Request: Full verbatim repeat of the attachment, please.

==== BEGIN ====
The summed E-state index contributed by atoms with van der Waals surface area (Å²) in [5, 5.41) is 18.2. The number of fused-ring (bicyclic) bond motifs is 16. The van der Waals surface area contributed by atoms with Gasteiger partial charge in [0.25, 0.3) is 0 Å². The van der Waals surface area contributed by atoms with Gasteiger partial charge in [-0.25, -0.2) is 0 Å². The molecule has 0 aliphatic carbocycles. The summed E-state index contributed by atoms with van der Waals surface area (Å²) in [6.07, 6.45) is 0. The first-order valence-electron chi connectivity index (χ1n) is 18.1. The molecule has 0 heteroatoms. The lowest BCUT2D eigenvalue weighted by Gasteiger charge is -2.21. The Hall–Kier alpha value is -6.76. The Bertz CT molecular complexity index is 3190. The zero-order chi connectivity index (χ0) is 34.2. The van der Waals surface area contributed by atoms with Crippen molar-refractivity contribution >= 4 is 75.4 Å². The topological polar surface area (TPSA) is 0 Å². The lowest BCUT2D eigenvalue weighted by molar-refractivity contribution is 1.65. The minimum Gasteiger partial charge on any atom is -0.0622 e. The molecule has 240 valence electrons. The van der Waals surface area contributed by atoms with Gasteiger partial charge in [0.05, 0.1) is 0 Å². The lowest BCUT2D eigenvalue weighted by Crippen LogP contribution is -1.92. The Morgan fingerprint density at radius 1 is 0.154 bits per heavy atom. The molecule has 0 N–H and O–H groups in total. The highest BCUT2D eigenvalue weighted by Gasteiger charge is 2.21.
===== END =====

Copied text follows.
The summed E-state index contributed by atoms with van der Waals surface area (Å²) in [5, 5.41) is 18.2. The number of fused-ring (bicyclic) bond motifs is 16. The van der Waals surface area contributed by atoms with Gasteiger partial charge in [0.25, 0.3) is 0 Å². The van der Waals surface area contributed by atoms with Gasteiger partial charge in [-0.25, -0.2) is 0 Å². The molecule has 0 aliphatic carbocycles. The summed E-state index contributed by atoms with van der Waals surface area (Å²) in [6.07, 6.45) is 0. The first-order valence-electron chi connectivity index (χ1n) is 18.1. The molecule has 0 heteroatoms. The lowest BCUT2D eigenvalue weighted by Gasteiger charge is -2.21. The Hall–Kier alpha value is -6.76. The Bertz CT molecular complexity index is 3190. The zero-order chi connectivity index (χ0) is 34.2. The van der Waals surface area contributed by atoms with Crippen molar-refractivity contribution >= 4 is 75.4 Å². The topological polar surface area (TPSA) is 0 Å². The lowest BCUT2D eigenvalue weighted by molar-refractivity contribution is 1.65. The minimum Gasteiger partial charge on any atom is -0.0622 e. The molecule has 240 valence electrons. The van der Waals surface area contributed by atoms with Gasteiger partial charge in [0.05, 0.1) is 0 Å². The lowest BCUT2D eigenvalue weighted by Crippen LogP contribution is -1.92. The Morgan fingerprint density at radius 1 is 0.154 bits per heavy atom. The molecule has 0 N–H and O–H groups in total. The highest BCUT2D eigenvalue weighted by Gasteiger charge is 2.21.